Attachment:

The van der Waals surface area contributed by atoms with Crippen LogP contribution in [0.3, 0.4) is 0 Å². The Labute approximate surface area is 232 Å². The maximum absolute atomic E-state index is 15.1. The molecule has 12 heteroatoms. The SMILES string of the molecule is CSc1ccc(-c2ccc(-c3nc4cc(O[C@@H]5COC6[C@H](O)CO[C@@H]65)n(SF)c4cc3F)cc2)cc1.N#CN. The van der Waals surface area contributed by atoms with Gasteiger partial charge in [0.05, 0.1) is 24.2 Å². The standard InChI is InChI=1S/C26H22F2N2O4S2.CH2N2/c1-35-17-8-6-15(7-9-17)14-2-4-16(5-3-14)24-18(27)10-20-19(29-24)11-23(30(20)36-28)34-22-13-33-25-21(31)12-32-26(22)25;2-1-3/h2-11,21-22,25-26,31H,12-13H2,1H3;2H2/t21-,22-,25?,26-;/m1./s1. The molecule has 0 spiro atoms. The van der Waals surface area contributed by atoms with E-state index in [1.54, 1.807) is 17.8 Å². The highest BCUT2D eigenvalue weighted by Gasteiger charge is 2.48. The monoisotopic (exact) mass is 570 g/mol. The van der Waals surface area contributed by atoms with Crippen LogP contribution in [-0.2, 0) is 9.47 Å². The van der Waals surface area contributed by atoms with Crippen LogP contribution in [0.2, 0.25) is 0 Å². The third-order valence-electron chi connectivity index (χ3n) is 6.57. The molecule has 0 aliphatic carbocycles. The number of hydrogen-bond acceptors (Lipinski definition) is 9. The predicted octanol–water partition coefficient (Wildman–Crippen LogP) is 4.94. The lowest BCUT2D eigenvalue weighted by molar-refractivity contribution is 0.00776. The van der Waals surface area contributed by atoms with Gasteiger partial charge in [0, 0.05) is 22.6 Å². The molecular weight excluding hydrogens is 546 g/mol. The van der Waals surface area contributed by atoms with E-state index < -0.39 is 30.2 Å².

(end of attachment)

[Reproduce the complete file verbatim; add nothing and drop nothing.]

The van der Waals surface area contributed by atoms with Crippen LogP contribution in [0.3, 0.4) is 0 Å². The Labute approximate surface area is 232 Å². The maximum absolute atomic E-state index is 15.1. The molecule has 12 heteroatoms. The SMILES string of the molecule is CSc1ccc(-c2ccc(-c3nc4cc(O[C@@H]5COC6[C@H](O)CO[C@@H]65)n(SF)c4cc3F)cc2)cc1.N#CN. The van der Waals surface area contributed by atoms with Gasteiger partial charge in [0.05, 0.1) is 24.2 Å². The standard InChI is InChI=1S/C26H22F2N2O4S2.CH2N2/c1-35-17-8-6-15(7-9-17)14-2-4-16(5-3-14)24-18(27)10-20-19(29-24)11-23(30(20)36-28)34-22-13-33-25-21(31)12-32-26(22)25;2-1-3/h2-11,21-22,25-26,31H,12-13H2,1H3;2H2/t21-,22-,25?,26-;/m1./s1. The molecule has 0 spiro atoms. The van der Waals surface area contributed by atoms with E-state index in [1.54, 1.807) is 17.8 Å². The highest BCUT2D eigenvalue weighted by Gasteiger charge is 2.48. The monoisotopic (exact) mass is 570 g/mol. The van der Waals surface area contributed by atoms with Crippen LogP contribution in [-0.2, 0) is 9.47 Å². The van der Waals surface area contributed by atoms with Crippen LogP contribution in [0.2, 0.25) is 0 Å². The third-order valence-electron chi connectivity index (χ3n) is 6.57. The molecule has 0 aliphatic carbocycles. The number of hydrogen-bond acceptors (Lipinski definition) is 9. The predicted octanol–water partition coefficient (Wildman–Crippen LogP) is 4.94. The lowest BCUT2D eigenvalue weighted by molar-refractivity contribution is 0.00776. The van der Waals surface area contributed by atoms with Gasteiger partial charge in [0, 0.05) is 22.6 Å². The molecular weight excluding hydrogens is 546 g/mol. The van der Waals surface area contributed by atoms with E-state index < -0.39 is 30.2 Å².